JOURNAL ARTICLE

Effectiveness of education in evidence-based healthcare: the current state of outcome assessments and a framework for future evaluations

Mona Nabulsi, Janet Harris, Luz Letelier, Kathleen Ramos, Kevork Hopayian, Claire Parkin, Franz Porzsolt, Piersante Sestini, Mary Slavin, William Summerskill
International Journal of Evidence-based Healthcare 2007, 5 (4): 468-76
21631807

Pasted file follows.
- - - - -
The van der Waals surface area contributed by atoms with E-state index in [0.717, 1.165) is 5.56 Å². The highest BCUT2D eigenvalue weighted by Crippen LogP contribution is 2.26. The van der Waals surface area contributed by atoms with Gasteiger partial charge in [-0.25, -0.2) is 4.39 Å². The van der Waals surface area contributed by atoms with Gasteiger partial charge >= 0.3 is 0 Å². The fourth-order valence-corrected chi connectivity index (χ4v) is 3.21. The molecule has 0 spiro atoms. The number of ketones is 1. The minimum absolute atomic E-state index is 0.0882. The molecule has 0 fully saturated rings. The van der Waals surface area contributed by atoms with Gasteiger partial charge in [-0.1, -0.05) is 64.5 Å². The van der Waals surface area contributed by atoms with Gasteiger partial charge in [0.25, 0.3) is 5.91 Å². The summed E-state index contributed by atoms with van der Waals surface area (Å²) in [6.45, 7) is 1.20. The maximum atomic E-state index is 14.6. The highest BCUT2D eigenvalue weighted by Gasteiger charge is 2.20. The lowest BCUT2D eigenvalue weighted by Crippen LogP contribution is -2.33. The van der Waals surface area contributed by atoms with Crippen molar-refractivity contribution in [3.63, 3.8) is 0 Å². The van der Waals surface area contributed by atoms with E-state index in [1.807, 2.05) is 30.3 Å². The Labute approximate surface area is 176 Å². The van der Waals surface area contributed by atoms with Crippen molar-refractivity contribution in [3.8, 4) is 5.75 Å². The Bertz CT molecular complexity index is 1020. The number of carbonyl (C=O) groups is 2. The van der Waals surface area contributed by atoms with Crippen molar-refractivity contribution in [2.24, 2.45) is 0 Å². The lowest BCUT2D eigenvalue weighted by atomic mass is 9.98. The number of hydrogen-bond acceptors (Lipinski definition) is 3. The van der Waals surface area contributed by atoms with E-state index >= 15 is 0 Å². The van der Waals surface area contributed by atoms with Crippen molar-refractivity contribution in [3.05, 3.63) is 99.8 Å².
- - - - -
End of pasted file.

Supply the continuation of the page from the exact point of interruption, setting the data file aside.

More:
Background  A discipline which critically looks at the evidence for practice should itself be critically examined. Credible evidence for the effectiveness of training in evidence-based healthcare (EBHC) is essential. We attempted to summarise the current knowledge on evaluating the effectiveness of training in EBHC while identifying the gaps. Methods  A working group of EBHC teachers developed a conceptual framework of key areas of EBHC teaching and practice in need of evidence mapped to appropriate methods and outcomes. A literature search was conducted to review the current state of research in these key areas. Studies of training interventions that evaluated effectiveness by considering learner, patient or health system outcomes in terms of knowledge, skills, attitude, judgement, competence, decision-making, patient satisfaction, quality of life, clinical indicators or cost were included. There was no language restriction. Results  Of 55 articles reviewed, 15 met the inclusion criteria: six systematic reviews, three randomised controlled trials and six before-after studies. We found weak indications that undergraduate training in EBHC improves knowledge but not skills, and that clinically integrated postgraduate teaching improves both knowledge and skills. Two randomised controlled trials reported no impact on attitudes or behaviour. One before-after study found a positive impact on decision-making, while another suggested change in learners' behaviour and improved patient outcome. We found no studies assessing the impact of EBHC training on patient satisfaction, health-related quality of life, cost or population-level indicators of health. Conclusions  Literature evaluating the effectiveness of training in EBHC has focused on short-term acquisition of knowledge and skills. Evaluation designs were methodologically weak, controlled trials appeared inadequately powered and systematic reviews could not provide conclusive evidence owing to weakness of study designs.

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